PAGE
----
It certainly doesn't look like it. For months tour operators have warned that there are fewer holidays on the market this year than in 1995 and people should book early to avoid disappointment. But so far it's all fallen on deaf ears because people simply don't believe the operators. Last minute bargains have been available for years, so why shouldn't they be around this summer?
The customer seems to have been proved right once again. This week Cosmos broke ranks with the other big tour operators by slashing prices on holidays in May, the first full month of the summer season. The pounds 99 holiday is back, with Cosmos offering a week on the Costa Brava for under pounds 100. (If you want to see if any remain, call 0161-480 5799 or ask your travel agent).
The others can be expected to follow suit, even though there are certainly fewer holidays on the market this year. Several months ago the big tour operators decided to reduce their capacity by around 11 per cent because they were unable to sell all their holidays last year. When summer '96 brochures were launched last September there were probably just under 9,000,000 summer packages on the market, one-tenth fewer than last year. But sales have been so sluggish that there are still too many holidays - about half of them - left to sell.
Most of the top operators are currently taking holidays off the market, but probably not enough to match supply with demand. The three biggest - Thomson, Airtours and First Choice - have all got airlines (Britannia, Airtours International and Air 2000 respectively) that they need to fill with their own holidaymakers. Thomson has already said it won't cut capacity further. In short, there will be enough holidays to go around this summer, but don't expect quite as many last minute bargains as last year.
So when will you be booking your summer holiday?
In early June - about a week before I want to go. It will still be early summer so there will be plenty of holidays left and, no doubt, various last-minute bargains to tempt me. But don't forget, I'm flexible. I'll turn up at the travel agent asking for a holiday for two and be prepared to go anywhere that's hot and half decent. That's not everyone's cup of tea. Anyone who has a specific destination in mind would be wise to book earlier. So would families who have to travel during the peak, school holiday period of mid-July until the end of August. There are still plenty of free-kids deals around, but they will probably have all gone by midsummer, which is the one period when demand for holidays could rise to the same level as the supply of holidays.
I went to Thomas Cook to book a fortnight in Spain. The company offered me a package, but it turns out that Thomas Cook doesn't actually run this type of holiday itself any more. What's going on?
Even Thomas Cook admits the way it sells holidays is confusing to the holidaymaker. Pick up a Thomas Cook brochure and inside you will find another company's products. The chances are that your fortnight in Spain would be with Sunworld because that company has a special arrangement with Thomas Cook for summer package holidays. Cook has similar arrangements on other types of holidays with about 25 to 30 companies. For example, if you picked up its Florida '96 brochure, the holidays would be with British Airways Holidays; in the Disneyland Paris brochure you would find holidays from Paris Travel Service. Thomas Cook started offering other companies' products under its own label in 1988, because it found this was a more cost-effective way of doing business.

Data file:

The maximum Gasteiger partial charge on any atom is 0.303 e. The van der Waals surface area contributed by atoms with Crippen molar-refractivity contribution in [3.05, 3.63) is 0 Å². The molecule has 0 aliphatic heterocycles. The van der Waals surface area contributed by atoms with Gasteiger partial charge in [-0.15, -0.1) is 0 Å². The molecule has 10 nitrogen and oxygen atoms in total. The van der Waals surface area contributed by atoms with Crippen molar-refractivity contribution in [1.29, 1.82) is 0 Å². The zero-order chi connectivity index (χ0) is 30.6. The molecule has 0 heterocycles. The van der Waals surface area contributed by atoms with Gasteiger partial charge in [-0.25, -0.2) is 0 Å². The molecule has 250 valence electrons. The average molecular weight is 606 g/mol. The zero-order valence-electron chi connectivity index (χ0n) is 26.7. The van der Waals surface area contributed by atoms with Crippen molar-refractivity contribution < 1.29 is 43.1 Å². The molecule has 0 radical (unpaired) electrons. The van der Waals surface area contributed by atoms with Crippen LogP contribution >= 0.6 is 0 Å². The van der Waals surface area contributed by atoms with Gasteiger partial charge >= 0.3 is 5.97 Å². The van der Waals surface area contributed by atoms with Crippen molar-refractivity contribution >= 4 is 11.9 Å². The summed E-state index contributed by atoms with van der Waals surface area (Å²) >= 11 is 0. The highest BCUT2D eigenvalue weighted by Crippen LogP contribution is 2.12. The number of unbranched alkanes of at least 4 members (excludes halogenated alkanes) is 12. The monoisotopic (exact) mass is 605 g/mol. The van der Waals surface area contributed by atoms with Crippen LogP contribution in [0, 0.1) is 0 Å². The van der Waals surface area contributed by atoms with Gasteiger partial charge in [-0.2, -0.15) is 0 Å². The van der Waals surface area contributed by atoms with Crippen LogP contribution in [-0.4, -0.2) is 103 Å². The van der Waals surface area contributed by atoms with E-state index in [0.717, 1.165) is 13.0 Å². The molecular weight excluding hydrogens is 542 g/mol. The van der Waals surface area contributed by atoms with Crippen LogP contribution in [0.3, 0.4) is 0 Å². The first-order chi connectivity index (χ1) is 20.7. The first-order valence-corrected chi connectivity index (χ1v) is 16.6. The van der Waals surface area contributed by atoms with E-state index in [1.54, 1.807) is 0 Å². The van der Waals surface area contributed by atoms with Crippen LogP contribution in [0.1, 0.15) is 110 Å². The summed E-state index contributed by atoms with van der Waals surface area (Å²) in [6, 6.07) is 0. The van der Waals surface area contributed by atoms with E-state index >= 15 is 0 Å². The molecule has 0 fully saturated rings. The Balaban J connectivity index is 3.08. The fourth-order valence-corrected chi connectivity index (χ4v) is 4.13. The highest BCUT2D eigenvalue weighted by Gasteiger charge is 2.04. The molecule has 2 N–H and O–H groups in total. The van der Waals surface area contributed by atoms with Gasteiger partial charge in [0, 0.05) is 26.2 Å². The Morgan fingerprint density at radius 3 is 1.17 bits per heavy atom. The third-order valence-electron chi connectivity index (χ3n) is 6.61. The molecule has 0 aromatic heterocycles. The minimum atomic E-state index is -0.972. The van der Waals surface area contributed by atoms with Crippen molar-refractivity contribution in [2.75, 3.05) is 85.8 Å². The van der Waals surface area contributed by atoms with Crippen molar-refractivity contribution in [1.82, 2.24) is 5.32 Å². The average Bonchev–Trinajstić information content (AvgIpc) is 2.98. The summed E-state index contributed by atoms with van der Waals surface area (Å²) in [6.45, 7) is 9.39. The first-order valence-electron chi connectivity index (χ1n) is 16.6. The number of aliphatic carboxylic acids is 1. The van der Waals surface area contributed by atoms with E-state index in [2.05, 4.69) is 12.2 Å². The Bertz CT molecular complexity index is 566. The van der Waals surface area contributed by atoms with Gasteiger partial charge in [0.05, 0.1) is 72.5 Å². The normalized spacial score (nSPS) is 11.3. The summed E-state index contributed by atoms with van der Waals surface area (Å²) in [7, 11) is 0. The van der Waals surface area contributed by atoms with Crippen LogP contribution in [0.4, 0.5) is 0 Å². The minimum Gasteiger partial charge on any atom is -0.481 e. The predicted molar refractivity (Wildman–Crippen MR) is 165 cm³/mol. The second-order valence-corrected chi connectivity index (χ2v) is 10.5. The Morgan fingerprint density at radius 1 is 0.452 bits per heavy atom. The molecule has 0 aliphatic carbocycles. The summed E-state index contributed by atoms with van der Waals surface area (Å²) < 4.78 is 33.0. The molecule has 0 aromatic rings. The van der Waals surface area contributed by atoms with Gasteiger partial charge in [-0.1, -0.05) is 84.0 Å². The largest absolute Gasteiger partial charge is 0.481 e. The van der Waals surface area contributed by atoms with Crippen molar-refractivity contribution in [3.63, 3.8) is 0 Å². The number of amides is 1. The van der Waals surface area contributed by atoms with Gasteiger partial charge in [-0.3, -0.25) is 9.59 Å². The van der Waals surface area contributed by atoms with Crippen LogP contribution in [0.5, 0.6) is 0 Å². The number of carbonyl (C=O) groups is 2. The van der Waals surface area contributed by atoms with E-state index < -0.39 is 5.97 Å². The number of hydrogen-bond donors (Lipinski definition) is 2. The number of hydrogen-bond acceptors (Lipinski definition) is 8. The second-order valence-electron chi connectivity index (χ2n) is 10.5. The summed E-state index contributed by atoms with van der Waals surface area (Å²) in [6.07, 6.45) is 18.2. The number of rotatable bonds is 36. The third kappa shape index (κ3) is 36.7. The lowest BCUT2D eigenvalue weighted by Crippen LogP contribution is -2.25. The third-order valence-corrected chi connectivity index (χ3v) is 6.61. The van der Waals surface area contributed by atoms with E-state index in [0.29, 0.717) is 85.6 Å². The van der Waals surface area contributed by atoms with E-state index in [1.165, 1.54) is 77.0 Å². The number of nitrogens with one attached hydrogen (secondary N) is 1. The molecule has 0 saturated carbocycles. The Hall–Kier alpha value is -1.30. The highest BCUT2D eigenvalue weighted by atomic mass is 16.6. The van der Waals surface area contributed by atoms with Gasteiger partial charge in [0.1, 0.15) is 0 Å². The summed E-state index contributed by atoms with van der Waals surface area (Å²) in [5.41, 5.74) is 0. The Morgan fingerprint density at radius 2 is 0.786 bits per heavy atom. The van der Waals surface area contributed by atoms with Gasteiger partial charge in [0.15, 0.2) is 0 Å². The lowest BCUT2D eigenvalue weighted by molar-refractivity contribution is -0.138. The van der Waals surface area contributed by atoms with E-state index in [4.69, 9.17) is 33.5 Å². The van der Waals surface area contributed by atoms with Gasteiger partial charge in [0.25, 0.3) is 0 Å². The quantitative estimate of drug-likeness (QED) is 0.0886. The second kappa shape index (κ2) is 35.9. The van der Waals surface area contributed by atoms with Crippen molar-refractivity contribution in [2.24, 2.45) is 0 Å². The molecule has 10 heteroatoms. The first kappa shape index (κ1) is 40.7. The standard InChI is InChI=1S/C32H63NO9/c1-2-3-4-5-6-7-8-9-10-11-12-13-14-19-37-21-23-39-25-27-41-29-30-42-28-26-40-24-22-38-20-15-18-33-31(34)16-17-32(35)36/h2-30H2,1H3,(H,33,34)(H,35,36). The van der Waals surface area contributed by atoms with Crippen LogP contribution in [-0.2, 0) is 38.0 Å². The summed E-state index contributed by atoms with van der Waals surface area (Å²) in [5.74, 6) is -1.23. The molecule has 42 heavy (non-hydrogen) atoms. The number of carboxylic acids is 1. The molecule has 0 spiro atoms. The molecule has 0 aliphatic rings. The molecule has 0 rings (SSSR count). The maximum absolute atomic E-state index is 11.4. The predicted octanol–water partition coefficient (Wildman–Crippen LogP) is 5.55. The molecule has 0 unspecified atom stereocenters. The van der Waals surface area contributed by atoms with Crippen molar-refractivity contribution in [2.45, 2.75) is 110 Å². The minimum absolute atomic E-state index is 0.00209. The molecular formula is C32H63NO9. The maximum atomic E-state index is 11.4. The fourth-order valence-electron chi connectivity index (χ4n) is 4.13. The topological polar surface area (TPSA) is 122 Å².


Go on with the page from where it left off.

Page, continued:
The tour operators all pay Thomas Cook a commission for the arrangements. However, Thomas Cook does run its own long-haul programme. So if you book a Nile cruise in Egypt from a Thomas Cook brochure, you really will be travelling with Thomas Cook.
I travel to the States frequently on business and always book over the phone with my American Express card. But last time I used it, the travel agent was very sniffy about it. Why?
They probably thought you were a con man. Unfortunately, a number of travel agents have fallen victim to fraudsters posing with an Amex card. In one case, a man wanted tickets and cash at very short notice to be charged to an Amex card. The man sent a cab around to the agent to pick up the package. He turned out to be a con man, but as no address was obtained from him, the credit card company would not take responsibility. Little wonder, then, that your innocent call set off alarm bells with the agent. Hopefully you can convince your agent that you are genuine and then your transaction will go through smoothly.
I've heard that hotels in London are charging a fortune because of high demand. But hasn't the recent bombing campaign frighten-ed people off?
Yes, I'm afraid it has. Demand for central London has taken off in the past couple of years and five-star hotels have been able to charge up to pounds 200 a night for a single room. Hoteliers were looking forward to a boom summer, but the bombing campaign has changed all that. The problem is that London hotels, especially those in the luxury sector, rely on US visitors for much of their summer business and US citizens are particularly sensitive to acts of terrorism. They tend to stay well away from anywhere where there is trouble.
Many hoteliers, not wanting to be named for fear of IRA reprisals, admitted they have already received cancellations and they say that they expect more. So, with demand failing, anyone travelling to London this summer may well be able to pick up some bargains.
Send your questions to 'Inside Track', c/o the travel desk, The Independent, One Canada Square, Canary Wharf,
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